Honeywell has been selected by Boeing to develop a nitrogen generation system (NGS) that will greatly reduce the risk of explosion in the centre fuel tanks of 737/747/767/777 aircraft, the company announced at the show today.

Honeywell's NGS is based on new technology and reduces flammability of fuel residue and vapour in fuel tanks by pumping nitrogen-enriched air into the centre fuel tank to displace oxygen, cutting the risk of fire or explosion.

The catastrophic explosion over the Atlantic in 1996 of TWA flight 800, operating a 747-100, sent shockwaves around the aviation world when investigators surmised that a fuel-vapour fire/explosion in the centre-section wing tank was the most likely cause of the accident.


The US Federal Aviation Administration may require all commercial aircraft flying in American airspace to be fitted with NGS to prevent similar accidents. Estimates suggest there may have been three similar accidents over the past 15 years. The adoption of NGS throughout the industry could prevent a further four crashes over the next quarter century.

Although the cost of equipping the world's airliners with NGS was first estimated at up to $20 billion, this figure has now been slashed to around $650 million - or $140,000-$220,000 per aircraft. "With the NGS for Boeing, Honeywell is building on our long tradition of providing innovative safety products for commercial aviation," says Roger Wolfe, vice-president and general manager of airframe systems for Honeywell Engines, Systems & Services.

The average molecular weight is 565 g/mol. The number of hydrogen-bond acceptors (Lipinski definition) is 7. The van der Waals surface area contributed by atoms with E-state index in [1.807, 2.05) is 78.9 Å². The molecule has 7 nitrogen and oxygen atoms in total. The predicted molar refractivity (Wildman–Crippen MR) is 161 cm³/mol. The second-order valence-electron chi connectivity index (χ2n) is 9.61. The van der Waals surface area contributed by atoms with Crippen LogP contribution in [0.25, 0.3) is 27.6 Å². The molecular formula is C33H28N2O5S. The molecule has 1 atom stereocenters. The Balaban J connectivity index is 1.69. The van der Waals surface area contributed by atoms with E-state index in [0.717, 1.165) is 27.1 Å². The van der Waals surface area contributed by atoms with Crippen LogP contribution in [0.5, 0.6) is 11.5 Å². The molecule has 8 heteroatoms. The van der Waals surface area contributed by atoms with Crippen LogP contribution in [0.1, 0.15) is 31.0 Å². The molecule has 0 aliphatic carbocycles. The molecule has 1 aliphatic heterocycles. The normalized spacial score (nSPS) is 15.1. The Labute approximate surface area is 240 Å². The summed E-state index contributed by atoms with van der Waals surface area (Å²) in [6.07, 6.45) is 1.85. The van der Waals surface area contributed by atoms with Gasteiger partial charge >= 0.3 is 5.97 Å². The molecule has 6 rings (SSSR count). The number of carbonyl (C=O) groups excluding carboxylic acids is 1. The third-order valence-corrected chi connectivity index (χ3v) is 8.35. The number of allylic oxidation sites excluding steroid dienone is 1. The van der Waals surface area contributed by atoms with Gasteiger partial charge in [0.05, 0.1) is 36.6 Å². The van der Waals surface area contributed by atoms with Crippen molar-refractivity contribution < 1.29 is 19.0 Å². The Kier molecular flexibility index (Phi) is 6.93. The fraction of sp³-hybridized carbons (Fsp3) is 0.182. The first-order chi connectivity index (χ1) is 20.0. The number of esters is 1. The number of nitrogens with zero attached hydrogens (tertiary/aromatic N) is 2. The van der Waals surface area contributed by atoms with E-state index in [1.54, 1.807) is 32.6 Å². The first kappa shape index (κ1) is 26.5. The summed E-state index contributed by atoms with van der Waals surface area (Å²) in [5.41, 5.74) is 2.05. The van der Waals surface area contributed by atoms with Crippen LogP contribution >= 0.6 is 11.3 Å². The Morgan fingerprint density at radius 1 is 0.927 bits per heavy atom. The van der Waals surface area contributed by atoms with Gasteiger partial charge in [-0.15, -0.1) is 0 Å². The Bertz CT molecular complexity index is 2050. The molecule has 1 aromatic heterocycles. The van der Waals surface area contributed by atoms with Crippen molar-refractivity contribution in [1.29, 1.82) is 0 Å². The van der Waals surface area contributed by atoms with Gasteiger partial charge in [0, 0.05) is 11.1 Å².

"We have applied our expertise in thermal management and systems integration to provide a solution that can be adapted for new production aircraft or for retrofit onto existing aircraft."

Honeywell has delivered an NGS test bed to Boeing for ground and flight testing on a 737. In mid-2003, it delivered an NGS test-bed for 747s.

Parker Aerospace is providing the air separation module for the system.


Source: Flight Daily News